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Hearing with the Tongue? It’s Not as Far-fetched as it Sounds

Hearing with the Tongue? It’s Not as Far-fetched as it Sounds
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If your hearing isn’t what is used to be, you’re hardly alone – according to the Hearing Loss Association of America, roughly one in five adults suffer from some degree of hearing loss. To think of it another way, this figure equates to approximately 48 million people. A new device could one day offer relief to those living with reduced hearing, though not exactly in the way in which you would expect.

From the Ear to the Tongue

The notion of using electronic devices to alleviate hearing loss is nothing new, as cochlear implants have been available for decades. But imagine that a product could use the tongue to do something similar? Believe or not, such an alternative could eventually be a reality.

Such a machine is currently being developed by a team from Colorado State University (CSU). While still a prototype, these researchers believe that their device has the potential to use nerves in the tongue to help users hear sound. The prototype is made up of two major parts; one is an earpiece fitted with both an external microphone and speech processor. The other cog in the machine is an electrode-filled retainer, a piece of equipment that generates vibrations when placed against the tongue’s surface.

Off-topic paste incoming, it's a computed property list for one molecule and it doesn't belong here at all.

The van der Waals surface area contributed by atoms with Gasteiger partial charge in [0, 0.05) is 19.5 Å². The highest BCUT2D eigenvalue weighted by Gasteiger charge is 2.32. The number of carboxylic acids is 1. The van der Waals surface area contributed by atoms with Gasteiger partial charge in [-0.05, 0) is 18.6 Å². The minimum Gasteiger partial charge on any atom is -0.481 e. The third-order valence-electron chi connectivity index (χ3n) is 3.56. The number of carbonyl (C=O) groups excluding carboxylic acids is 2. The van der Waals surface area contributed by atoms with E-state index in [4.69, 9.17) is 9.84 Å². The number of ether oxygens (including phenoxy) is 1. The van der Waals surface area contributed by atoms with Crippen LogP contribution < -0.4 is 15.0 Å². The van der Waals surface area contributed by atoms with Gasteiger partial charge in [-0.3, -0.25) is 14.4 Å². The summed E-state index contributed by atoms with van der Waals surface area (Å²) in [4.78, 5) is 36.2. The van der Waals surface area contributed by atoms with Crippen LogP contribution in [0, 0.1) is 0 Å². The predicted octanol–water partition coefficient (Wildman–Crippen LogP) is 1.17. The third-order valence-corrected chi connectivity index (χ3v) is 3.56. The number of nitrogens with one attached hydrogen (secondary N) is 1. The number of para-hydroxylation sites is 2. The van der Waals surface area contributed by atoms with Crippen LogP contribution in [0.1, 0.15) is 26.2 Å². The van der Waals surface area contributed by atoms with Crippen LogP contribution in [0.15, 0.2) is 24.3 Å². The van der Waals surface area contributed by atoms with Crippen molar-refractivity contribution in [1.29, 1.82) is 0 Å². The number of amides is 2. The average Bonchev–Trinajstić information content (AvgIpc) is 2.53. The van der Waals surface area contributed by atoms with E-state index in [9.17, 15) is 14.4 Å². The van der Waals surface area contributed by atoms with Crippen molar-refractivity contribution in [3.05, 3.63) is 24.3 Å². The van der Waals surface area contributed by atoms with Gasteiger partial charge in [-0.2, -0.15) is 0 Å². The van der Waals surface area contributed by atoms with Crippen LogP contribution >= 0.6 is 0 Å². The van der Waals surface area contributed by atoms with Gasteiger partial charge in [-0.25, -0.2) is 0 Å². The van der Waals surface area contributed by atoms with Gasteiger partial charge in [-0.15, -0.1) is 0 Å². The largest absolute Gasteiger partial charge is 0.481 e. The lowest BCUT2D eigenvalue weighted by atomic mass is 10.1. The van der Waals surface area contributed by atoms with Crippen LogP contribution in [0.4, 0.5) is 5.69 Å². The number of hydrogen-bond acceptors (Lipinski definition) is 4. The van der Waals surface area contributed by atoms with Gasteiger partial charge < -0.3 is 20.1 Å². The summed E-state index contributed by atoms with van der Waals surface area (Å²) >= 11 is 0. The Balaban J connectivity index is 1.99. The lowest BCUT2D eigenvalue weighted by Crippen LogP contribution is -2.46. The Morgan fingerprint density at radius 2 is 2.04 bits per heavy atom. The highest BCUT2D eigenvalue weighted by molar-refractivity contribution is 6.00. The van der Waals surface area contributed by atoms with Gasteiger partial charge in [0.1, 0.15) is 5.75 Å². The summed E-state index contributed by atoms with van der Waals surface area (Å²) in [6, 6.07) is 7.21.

A Quick Trip

Though this technology is new, the way it functions is not difficult to describe. First, the microphone in the earpiece absorbs words and other sounds moving through the air. The role of analyzing this incoming data belongs to the speech processor, which transforms it into complex and distinct electronic impulses. These impulses are then transmitted via wireless technology to the retainer; in turn, the retainer stimulates certain nerves inside the tongue. The tongue then vibrates in response to such stimulations.

The researchers note that vibration patterns induced by specific words do not change; instead, this auditory input stimulates the same nerves in the same pattern each and every time. As a result, the CSU team believes that the brain will eventually learn to connect vibration patterns to individual words.

You can think of this device as a sort of Braille-like system for the brain. Rather than associating bumps with words, the machine causes the brain to match sounds with the movements of the tongue.

More Work to Do

This product still has a long way to go before it can be sold commercially. For one thing, the CSU team still needs to identify the location of all of the tongue’s nerves. As things now stand, researchers know relatively little about the network of nerves that run through this organ. In addition, it is not yet conclusively known which areas of the tongue are responsive to electrical signals. It may well be that the answer to this question varies on a person to person basis.

The researchers stress that their device is not intended to help those who are completely unable to hear, but instead is designed for people who have suffered serious hearing loss. Ultimately, the CSU team hopes to design a product not only capable of improving hearing capabilities, but one that can also be tailor-made for individual recipients.

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